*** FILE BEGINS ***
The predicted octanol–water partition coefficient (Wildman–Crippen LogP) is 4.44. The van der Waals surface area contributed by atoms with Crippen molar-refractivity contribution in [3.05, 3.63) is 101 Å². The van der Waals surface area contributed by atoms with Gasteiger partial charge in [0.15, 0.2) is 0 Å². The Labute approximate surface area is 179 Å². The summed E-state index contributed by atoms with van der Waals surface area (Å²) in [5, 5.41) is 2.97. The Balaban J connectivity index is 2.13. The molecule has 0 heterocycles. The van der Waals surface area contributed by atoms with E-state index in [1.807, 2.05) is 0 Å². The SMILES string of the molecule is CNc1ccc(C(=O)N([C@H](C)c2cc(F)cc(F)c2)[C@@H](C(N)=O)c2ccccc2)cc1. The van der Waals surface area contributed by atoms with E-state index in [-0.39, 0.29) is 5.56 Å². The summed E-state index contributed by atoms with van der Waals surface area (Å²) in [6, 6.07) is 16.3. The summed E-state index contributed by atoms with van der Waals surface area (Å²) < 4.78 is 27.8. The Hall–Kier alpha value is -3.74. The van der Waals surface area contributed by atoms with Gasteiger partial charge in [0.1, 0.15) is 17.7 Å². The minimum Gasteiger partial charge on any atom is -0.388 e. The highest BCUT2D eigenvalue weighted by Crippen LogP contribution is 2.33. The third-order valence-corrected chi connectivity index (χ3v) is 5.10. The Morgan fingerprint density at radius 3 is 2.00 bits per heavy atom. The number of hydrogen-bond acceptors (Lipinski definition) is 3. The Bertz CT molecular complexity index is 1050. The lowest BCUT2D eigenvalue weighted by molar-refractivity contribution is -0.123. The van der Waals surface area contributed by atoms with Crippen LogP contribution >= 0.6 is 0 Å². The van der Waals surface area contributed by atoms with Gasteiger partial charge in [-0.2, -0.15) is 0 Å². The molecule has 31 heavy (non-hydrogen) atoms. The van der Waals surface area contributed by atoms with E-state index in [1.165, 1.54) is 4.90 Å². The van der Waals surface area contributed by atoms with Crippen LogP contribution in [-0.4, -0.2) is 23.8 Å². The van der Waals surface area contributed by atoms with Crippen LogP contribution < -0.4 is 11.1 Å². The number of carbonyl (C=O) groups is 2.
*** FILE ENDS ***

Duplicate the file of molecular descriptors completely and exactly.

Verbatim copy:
The predicted octanol–water partition coefficient (Wildman–Crippen LogP) is 4.44. The van der Waals surface area contributed by atoms with Crippen molar-refractivity contribution in [3.05, 3.63) is 101 Å². The van der Waals surface area contributed by atoms with Gasteiger partial charge in [0.15, 0.2) is 0 Å². The Labute approximate surface area is 179 Å². The summed E-state index contributed by atoms with van der Waals surface area (Å²) in [5, 5.41) is 2.97. The Balaban J connectivity index is 2.13. The molecule has 0 heterocycles. The van der Waals surface area contributed by atoms with E-state index in [1.807, 2.05) is 0 Å². The SMILES string of the molecule is CNc1ccc(C(=O)N([C@H](C)c2cc(F)cc(F)c2)[C@@H](C(N)=O)c2ccccc2)cc1. The van der Waals surface area contributed by atoms with E-state index in [-0.39, 0.29) is 5.56 Å². The summed E-state index contributed by atoms with van der Waals surface area (Å²) in [6, 6.07) is 16.3. The summed E-state index contributed by atoms with van der Waals surface area (Å²) < 4.78 is 27.8. The Hall–Kier alpha value is -3.74. The van der Waals surface area contributed by atoms with Gasteiger partial charge in [0.1, 0.15) is 17.7 Å². The minimum Gasteiger partial charge on any atom is -0.388 e. The highest BCUT2D eigenvalue weighted by Crippen LogP contribution is 2.33. The third-order valence-corrected chi connectivity index (χ3v) is 5.10. The Morgan fingerprint density at radius 3 is 2.00 bits per heavy atom. The number of hydrogen-bond acceptors (Lipinski definition) is 3. The Bertz CT molecular complexity index is 1050. The lowest BCUT2D eigenvalue weighted by molar-refractivity contribution is -0.123. The van der Waals surface area contributed by atoms with Crippen LogP contribution >= 0.6 is 0 Å². The van der Waals surface area contributed by atoms with Gasteiger partial charge in [-0.2, -0.15) is 0 Å². The molecule has 31 heavy (non-hydrogen) atoms. The van der Waals surface area contributed by atoms with E-state index in [1.165, 1.54) is 4.90 Å². The van der Waals surface area contributed by atoms with Crippen LogP contribution in [-0.4, -0.2) is 23.8 Å². The van der Waals surface area contributed by atoms with Crippen LogP contribution < -0.4 is 11.1 Å². The number of carbonyl (C=O) groups is 2.